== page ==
One of man's first needs was to defend himself by building walls, watchtowers, access gates to the city to convey and control the entrance and exit of foreigners, fortresses with military functions and castles to protect the signoria who governed the city, and there are still traces of all this in Florence.
The Tower of San Niccolò stands 45 metres high on the banks of the Arno river and is the last evidence of a tower with an access door to the city of Florence before they were "decapitated". Seventy-five towers were, in fact, truncated, lowering them to discourage the struggles between factions, which were building them higher and higher as a demonstration of their power.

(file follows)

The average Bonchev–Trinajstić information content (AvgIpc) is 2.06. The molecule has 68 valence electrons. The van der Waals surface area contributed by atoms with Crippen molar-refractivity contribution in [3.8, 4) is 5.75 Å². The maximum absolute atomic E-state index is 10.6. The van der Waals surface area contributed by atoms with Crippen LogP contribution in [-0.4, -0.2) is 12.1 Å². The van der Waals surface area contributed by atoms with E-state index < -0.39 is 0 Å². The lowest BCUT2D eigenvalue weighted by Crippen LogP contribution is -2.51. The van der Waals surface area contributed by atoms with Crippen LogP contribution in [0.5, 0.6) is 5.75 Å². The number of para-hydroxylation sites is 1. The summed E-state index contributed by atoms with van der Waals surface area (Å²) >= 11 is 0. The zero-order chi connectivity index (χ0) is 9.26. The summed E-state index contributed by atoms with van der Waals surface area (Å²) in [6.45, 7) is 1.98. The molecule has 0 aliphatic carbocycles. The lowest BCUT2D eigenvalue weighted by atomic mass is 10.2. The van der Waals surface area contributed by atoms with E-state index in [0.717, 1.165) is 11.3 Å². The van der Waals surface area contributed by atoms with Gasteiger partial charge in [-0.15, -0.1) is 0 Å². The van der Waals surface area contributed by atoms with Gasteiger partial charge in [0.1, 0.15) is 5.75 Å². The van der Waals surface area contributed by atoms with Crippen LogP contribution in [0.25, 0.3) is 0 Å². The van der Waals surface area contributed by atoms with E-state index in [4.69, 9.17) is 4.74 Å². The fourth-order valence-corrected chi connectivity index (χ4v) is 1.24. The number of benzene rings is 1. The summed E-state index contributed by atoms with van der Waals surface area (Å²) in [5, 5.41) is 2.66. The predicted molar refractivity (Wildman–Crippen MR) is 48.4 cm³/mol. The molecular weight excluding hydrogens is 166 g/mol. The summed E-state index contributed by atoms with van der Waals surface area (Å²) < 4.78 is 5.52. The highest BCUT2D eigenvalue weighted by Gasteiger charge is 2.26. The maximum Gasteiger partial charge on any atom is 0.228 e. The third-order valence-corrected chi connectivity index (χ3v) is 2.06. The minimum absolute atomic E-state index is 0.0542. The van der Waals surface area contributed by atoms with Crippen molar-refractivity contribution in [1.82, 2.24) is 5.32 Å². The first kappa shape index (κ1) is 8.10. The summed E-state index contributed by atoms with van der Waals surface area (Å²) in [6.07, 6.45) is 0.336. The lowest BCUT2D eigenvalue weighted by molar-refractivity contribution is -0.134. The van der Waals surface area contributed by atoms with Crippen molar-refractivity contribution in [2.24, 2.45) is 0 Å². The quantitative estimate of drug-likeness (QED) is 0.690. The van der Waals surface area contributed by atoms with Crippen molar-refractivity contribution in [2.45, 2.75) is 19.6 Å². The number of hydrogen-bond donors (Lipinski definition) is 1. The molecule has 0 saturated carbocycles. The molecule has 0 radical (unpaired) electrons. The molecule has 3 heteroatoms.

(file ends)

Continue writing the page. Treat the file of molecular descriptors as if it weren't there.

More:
The top of the tower is surrounded by Guelph battlements, with a walkway beneath it, for the movement of soldiers; the external part is simple, with a few arches and windows from which you can see the Arno river.
Near the tower, a thin strip of metal on the ground indicates the position of the ancient walls, which were destroyed in the period when Florence was the capital of Italy.